The proposal seemed tailor-made for one of the most diverse and liberal states in the country. California officials asked voters to lift a 24-year-old ban to ban affirmative action in education, employment, and contracting.
The political and cultural establishment of the state acted as one to pass this ballot. The governor, a senator, members of Congress, university presidents and civil rights leaders called it the right of old mistakes.
The Los Angeles Times wrote in an editorial endorsement, “Women and people of color are still at a rapid disadvantage by almost every measure.”
Yet on election day, the proposal failed by a wide margin, 57 percent to 43 percent, and Latino and Asian-American voters played a key role in defeating it. The result bridged the gap between the vision established by the liberal establishment in California, which has long envisioned the creation of a multinational, majority coalition that would embrace progressive causes, and that of many black, Latino, Asian, and Arab voters Emotions.
Variations of this puzzle can be found in surprising corners of the nation on Election Day, as slices from ethnic and racial constituencies split and cut against Democratic expectations.
“We should not think of demographics as destiny,” said Professor Omar Vaso, who studies politics and voting patterns at Princeton University. “These groups are far more heterogeneous than a monolith and campaigns often end up creating their own unknowns.”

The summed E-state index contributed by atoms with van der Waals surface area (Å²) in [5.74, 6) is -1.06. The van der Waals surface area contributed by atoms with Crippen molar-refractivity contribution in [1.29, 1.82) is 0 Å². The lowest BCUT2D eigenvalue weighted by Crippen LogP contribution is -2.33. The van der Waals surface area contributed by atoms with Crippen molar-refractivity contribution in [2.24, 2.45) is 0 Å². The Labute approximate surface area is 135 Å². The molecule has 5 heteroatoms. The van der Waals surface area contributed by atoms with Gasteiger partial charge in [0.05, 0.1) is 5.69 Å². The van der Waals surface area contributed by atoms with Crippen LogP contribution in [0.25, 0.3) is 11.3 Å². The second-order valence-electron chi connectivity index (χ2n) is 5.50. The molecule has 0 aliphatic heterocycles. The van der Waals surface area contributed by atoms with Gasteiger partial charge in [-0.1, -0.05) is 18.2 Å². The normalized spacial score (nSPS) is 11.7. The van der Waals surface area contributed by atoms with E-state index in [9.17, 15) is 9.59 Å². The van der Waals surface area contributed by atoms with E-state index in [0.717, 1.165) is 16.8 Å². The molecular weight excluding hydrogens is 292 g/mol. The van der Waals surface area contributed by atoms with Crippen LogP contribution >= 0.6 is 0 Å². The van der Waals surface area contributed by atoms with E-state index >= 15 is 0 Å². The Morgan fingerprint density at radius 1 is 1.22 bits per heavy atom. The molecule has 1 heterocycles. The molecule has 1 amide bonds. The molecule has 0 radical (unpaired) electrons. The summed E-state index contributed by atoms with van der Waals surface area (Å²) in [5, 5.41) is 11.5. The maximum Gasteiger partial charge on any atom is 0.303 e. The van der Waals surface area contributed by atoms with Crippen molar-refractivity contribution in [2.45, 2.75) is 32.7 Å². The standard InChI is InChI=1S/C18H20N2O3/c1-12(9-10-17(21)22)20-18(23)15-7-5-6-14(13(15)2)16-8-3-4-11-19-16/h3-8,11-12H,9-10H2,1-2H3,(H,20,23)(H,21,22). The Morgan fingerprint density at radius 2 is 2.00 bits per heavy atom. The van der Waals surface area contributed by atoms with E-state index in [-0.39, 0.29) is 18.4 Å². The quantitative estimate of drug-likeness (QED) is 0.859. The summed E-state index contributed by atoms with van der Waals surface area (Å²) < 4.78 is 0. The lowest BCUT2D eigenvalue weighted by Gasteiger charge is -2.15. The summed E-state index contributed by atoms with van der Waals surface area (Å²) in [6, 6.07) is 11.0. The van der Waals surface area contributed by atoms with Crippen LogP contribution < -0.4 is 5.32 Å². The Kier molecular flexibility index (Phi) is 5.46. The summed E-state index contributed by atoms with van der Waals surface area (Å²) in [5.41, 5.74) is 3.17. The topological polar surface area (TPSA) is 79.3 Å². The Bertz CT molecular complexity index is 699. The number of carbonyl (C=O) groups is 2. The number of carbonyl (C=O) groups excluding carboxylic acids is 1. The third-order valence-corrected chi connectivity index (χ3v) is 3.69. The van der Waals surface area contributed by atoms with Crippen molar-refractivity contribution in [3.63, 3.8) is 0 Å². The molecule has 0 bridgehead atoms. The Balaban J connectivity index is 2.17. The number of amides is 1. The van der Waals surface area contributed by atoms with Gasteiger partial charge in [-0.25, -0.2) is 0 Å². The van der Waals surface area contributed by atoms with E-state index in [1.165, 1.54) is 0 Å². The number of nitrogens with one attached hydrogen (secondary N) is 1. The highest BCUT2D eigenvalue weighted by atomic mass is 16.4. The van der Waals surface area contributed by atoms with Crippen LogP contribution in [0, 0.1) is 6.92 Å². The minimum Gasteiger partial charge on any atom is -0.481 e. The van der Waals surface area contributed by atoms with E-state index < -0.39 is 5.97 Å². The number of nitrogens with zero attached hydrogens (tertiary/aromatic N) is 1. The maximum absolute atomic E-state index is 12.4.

A large number of Asian-American Californians opposed the affirmative action measure. A striking number of East and South Asian students have gained admission to elite state universities, and their families have spoken to reporters of their fear that their children would be at a disadvantage if qualifications were given less weight in college selection. That fight sparked yet another event over the years in New York City, where a white liberal mayor was angered by efforts to increase the number of black and Latina students in select high schools — the Central and South and East Asian sections of which had children Has gained admission in a large number of schools.
“California has more texture than blue politics,” said Lanhe Chen, a fellow at the conservative Hoover Institution at Stanford University and Mitt Romney’s 2012 presidential director of policy. “Identity politics only goes so far. There is a sentiment on affirmative action that people resent being categorized by progressivists. “
Latino, too, appear sharply divided. Leading Latino nonprofits and civil rights organizations supported the affirmative action proposal, even as all 14-majority Latino counties in California voted for it.
Latino’s make up more than half of San Bernardino County’s population, though there are very few to vote for. More residents voted on the affirmative action proposal for the president, rejecting it by a margin of 28 percentage points. In rural Imperial County, in the southeastern corner of the state, 85 percent of the population is Latino. The voters there, Joseph R. Giving Biden Jr. a margin of nearly 27 points of victory, they went against affirmative action by 16 percentage points.